We made it up the mountain at midday. It was the day after camp ended. Most of the summer staff had already departed, and the rest were packing up. Exhaustion was in the air, almost palpably. I distinctly remember the feeling. After weeks of expending tremendous emotional, physical, and spiritual energy, there is a huge let-down as summer camp comes to a close. But the exhaustion seemed somehow deeper. It was, after all, a uniquely challenging summer.

We were at Sky Ranch Lutheran Camp, where I had spent three summers on staff a couple decades ago. Like most camps across the country, Sky Ranch canceled regular programming in 2020 because of the COVID-19 pandemic. But they were hit with a second calamity that fall: the Cameron Peak Fire. I followed the forest service reports every day as the fire raged closer and closer to camp, finally engulfing the perimeter. Divine intervention, most directly through the heroics of the firefighters on the ground, saved the major structures. But the high ropes course, platform tents, sauna, and amphitheater all burned, along with miles of trails that will not be shaded again for decades.

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Desolation along one of the many trails surrounding Sky Ranch

All of this, combined with staffing shortages, made for a particularly challenging summer. And yet, Sky Ranch rose from the ashes and the ravages of the pandemic to offer camp to hundreds of campers this summer. Make no mistake: it was hard. But life, laughter, and grace were present in that place. God brings new life from death at camp.

Many directors I speak with say that 2021 was the most challenging summer they ever experienced. In fact, it may be the most challenging summer in the history of camping ministry. Our communities needed camp more than ever this year. Children, parents, and educators were all longing for the gift of face-to-face encounter in the camp setting, unplugged from screened technology. But that longing and deeply felt need did not make camp easy. 

Directors navigated challenging, often conflicting, and constantly changing COVID-19 mitigation strategies. Most of those with well thought-out procedures operated COVID-free all summer long, a great testament to the safety of camp. However, some altered their programs or closed early because of positive cases. This specter hung over every camp that operated this summer. If all of these challenges were not enough, the deep political and social divides spilled over into camp. Many parents freely (and oftentimes rudely) expressed their displeasure about the guidelines that each camp had painstakingly put in place. And these were only the COVID challenges.

Staffing was harder than any previous year. There were fewer returning staff because of 2020 closures, and the traditional means of recruiting college students were not allowed. There was also unprecedented competition for young adult workers because the leisure and food service industries were rapidly reopening, all of them targeting the same age group. The result was camps across the country operating understaffed. This forced camps to operate at lower capacity and even cancel entire programs. Stress on summer staff and full-time staff was oftentimes overwhelming, and this inevitably spilled into the camp community.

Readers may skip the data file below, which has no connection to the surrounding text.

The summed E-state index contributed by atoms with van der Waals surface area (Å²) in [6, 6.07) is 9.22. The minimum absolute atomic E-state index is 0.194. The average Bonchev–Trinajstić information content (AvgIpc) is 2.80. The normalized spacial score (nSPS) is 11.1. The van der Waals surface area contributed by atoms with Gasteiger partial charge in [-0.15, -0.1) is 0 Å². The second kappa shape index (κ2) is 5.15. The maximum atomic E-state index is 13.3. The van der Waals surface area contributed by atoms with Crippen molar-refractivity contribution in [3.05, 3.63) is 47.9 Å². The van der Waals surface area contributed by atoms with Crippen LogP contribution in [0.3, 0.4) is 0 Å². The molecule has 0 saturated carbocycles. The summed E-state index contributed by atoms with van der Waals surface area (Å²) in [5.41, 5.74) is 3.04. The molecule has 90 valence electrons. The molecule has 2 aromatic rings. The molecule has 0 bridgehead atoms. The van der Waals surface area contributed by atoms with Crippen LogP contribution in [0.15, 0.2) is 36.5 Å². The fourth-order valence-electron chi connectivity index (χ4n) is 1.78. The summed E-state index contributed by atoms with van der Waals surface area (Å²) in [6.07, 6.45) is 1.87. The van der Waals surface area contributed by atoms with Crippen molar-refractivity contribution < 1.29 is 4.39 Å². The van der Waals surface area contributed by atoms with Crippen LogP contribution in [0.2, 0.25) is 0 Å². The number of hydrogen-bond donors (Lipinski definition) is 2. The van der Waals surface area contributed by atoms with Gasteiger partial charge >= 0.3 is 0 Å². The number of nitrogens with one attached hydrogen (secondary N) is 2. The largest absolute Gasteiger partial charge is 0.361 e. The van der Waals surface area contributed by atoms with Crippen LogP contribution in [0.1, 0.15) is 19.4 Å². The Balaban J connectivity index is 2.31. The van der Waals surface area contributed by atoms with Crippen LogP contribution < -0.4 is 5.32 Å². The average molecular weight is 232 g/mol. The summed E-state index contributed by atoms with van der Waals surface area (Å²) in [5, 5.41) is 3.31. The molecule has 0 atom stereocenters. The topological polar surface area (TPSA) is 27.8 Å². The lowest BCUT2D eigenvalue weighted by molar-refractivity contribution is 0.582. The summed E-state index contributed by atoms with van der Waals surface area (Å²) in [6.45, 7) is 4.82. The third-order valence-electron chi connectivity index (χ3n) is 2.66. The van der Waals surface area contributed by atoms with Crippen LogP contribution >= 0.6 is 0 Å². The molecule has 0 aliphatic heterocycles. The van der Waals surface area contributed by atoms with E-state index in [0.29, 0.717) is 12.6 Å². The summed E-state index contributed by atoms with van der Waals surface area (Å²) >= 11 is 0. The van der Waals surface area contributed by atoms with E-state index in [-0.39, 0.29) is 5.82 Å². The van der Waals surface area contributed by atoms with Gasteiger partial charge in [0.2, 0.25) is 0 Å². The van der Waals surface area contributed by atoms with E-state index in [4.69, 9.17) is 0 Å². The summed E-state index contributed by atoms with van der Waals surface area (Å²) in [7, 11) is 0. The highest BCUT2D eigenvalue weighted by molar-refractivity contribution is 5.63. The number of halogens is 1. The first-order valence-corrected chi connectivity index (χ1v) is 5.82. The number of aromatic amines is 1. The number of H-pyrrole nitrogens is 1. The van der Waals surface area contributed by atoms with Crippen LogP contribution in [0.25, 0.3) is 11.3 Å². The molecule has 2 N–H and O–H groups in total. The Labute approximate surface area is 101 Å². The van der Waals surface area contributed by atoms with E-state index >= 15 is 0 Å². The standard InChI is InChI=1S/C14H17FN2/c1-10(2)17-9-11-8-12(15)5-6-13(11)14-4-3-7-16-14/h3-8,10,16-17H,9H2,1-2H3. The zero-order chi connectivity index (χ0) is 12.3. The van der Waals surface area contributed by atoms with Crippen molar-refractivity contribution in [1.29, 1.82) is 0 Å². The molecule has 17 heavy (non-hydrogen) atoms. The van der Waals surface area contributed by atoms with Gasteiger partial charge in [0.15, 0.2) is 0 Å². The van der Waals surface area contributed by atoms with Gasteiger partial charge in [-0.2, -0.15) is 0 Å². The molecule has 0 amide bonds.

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The main site at Sky Ranch survived the fire, thanks to the dedication and bravery of the firefighters!

I walked the trails at Sky Ranch, thankful for the ministry of this amazing place over the years, thankful that it endured fire and pandemic to serve so many more in years to come. There were places along the trails that were completely burned. From treetop to undergrowth, everything was black or ashen: a post-apocalyptic scene. But in the midst of this desolation, flowers were blooming, splashing vivid colors amidst the black-and-white background. New trees were just beginning to grow. In fact, the seeds of a lodgepole pine are encased in resin that only opens in the heat of a fire. It literally takes the destruction of a fire to bring forth new life. What a tremendous metaphor for our faith! We believe in the God of the cross, the one who works through suffering, brings light from darkness and life from death.

This was the hardest summer in camp history. But we made it through. Camps served a fraction of the total served two or three years ago, but it was millions more than 2020. Lives were changed for the better. The gospel was heard, and young people had a chance to minister to one another. It was hard. We were understaffed. Campers had more trouble than ever getting along and interacting with others after months of social isolation and communication mediated through devices. Bullying was more prevalent than ever, and we were less equipped to deal with these challenges than normal because we had fewer and less experienced staff. 

We made it through, thanks to divine intervention and the tireless efforts of so many. Like the firefighters whose heroics spared Sky Ranch from the worst of the fire, God is working through our camp staff and constituents to sustain the vitality of our ministries. Like flowers from the ashes, new life springs with hope for the future. Look to the cross. Our faith tells us that we can expect great things to come. After the most challenging summer in camp history, we are now poised to spring forth with amazingly renewed ministries in 2022 and beyond. Well done, faithful servants. Take a deep breath (and hopefully a renewing vacation). Then let’s get back to work sowing new seeds of faith.

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